Viette, a drama directed by and starring Mye Hoang, starts off in sexy-sexy mode, as a high school girl and her boyfriend go at it hot and heavy in the back seat of a compact car, and then carry on their lovemaking in the intimacy of an actual bed. But that's only one component in the life of Viette, who is also a dutiful daughter of conservative, tradition-minded Vietnamese parents.
Viette is a senior, so she's feeling the weight of collegiate anticipation common to her tight-knit group of friends, with the added pressure of her parents' strict expectations. Her mother scolds her; her father ignores her. Her older sister harangues her as well, leaving Viette to mope about, sullen and morose, the very picture of a middle-class, depressed suburban teen in the Clinton-era U.S. of the 1990s. She shows only rare flashes of joy -- after making love to her boyfriend, announcing the results of her college applications -- to the point that we're expecting the worst possible outcome for her.
And something quite chilling does happen, and the focus shifts to the adult relationship between Viette and Matt (Sean McBride). He has been steady and supportive, but as the years pass, something below the surface begins to emerge, and Viette faces challenges she never anticipated.
The film is surprisingly ambitious, with the different periods of Viette's life (high school, college, and beyond) presented in somewhat varying narrative style, ranging from a month-to-month chronicle to 'highlights from a relationship' to a nearly impressionistic perspective. It doesn't always work; sometimes the jumps are a bit too abrupt, without enough connective tissue to support how the characters are reacting and changing.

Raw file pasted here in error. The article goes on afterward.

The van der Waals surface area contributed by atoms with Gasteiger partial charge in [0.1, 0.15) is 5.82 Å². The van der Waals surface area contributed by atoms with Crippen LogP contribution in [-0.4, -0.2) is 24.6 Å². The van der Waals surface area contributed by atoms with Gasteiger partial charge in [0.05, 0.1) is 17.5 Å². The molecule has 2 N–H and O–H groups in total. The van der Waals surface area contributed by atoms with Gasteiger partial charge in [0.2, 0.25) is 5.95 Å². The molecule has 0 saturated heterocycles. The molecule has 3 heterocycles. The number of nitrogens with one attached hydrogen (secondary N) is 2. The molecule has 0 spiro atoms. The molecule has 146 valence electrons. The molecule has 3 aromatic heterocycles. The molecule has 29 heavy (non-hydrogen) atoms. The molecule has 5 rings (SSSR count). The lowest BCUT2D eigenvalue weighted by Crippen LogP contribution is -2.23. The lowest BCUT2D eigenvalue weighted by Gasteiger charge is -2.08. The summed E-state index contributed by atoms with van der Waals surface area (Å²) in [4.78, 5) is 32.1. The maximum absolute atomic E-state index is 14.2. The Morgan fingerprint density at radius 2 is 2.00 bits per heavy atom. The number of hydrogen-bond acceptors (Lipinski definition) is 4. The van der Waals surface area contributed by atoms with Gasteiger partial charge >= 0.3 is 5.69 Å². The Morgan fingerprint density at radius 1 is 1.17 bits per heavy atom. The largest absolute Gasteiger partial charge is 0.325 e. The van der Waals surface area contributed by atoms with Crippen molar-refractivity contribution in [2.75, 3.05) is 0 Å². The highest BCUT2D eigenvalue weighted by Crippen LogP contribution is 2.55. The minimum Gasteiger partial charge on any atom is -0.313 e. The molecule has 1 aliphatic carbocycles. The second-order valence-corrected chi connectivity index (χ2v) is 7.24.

What is captured here, however, is an everyday, intimate portrait of a young woman, apparently informed by personal observation and experience, and filmed in a fluid, visually appealing manner. The tone of the film reflects Viette's character: quiet, respectful, meditative, sensual, and matter-of-fact, with sufficient dramatic momentum to keep pushing the story along.
It adds up to a keenly-observed, deeply affecting character study.
[Full disclosure: Filmmaker Mye Hoang is a friend who introduced me to the world of film festivals a decade ago. So I may not be entirely objective.]
Viette screens as a World Premiere at the San Francisco International Asian American Film Festival on Saturday, March 10, and again on Sunday, March 18. Check the festival's website for more information.